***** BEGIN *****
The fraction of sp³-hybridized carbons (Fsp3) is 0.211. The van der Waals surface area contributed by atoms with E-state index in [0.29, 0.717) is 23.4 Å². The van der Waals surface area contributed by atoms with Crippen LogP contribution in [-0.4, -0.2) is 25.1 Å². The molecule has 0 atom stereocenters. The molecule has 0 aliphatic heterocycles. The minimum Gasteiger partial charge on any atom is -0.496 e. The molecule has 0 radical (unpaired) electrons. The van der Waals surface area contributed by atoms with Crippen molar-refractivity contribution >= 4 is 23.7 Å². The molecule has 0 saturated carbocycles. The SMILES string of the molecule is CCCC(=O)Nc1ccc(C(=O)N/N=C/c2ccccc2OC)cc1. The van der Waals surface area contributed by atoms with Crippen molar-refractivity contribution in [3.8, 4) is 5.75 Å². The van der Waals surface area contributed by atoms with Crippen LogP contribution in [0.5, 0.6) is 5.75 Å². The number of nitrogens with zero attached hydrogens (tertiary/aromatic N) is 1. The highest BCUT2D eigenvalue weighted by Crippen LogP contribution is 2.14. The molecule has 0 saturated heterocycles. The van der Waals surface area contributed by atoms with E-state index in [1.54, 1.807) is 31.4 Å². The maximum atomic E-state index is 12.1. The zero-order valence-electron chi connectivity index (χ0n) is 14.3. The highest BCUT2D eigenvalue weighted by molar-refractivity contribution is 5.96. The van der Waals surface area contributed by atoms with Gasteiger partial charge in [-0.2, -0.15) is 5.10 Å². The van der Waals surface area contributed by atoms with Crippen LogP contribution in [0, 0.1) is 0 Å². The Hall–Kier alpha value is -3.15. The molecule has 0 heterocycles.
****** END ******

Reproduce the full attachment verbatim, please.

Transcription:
The fraction of sp³-hybridized carbons (Fsp3) is 0.211. The van der Waals surface area contributed by atoms with E-state index in [0.29, 0.717) is 23.4 Å². The van der Waals surface area contributed by atoms with Crippen LogP contribution in [-0.4, -0.2) is 25.1 Å². The molecule has 0 atom stereocenters. The molecule has 0 aliphatic heterocycles. The minimum Gasteiger partial charge on any atom is -0.496 e. The molecule has 0 radical (unpaired) electrons. The van der Waals surface area contributed by atoms with Crippen molar-refractivity contribution >= 4 is 23.7 Å². The molecule has 0 saturated carbocycles. The SMILES string of the molecule is CCCC(=O)Nc1ccc(C(=O)N/N=C/c2ccccc2OC)cc1. The van der Waals surface area contributed by atoms with Crippen molar-refractivity contribution in [3.8, 4) is 5.75 Å². The van der Waals surface area contributed by atoms with Crippen LogP contribution in [0.5, 0.6) is 5.75 Å². The number of nitrogens with zero attached hydrogens (tertiary/aromatic N) is 1. The highest BCUT2D eigenvalue weighted by Crippen LogP contribution is 2.14. The molecule has 0 saturated heterocycles. The van der Waals surface area contributed by atoms with E-state index in [1.54, 1.807) is 31.4 Å². The maximum atomic E-state index is 12.1. The zero-order valence-electron chi connectivity index (χ0n) is 14.3. The highest BCUT2D eigenvalue weighted by molar-refractivity contribution is 5.96. The van der Waals surface area contributed by atoms with Gasteiger partial charge in [-0.2, -0.15) is 5.10 Å². The van der Waals surface area contributed by atoms with Crippen LogP contribution in [0, 0.1) is 0 Å². The Hall–Kier alpha value is -3.15. The molecule has 0 heterocycles.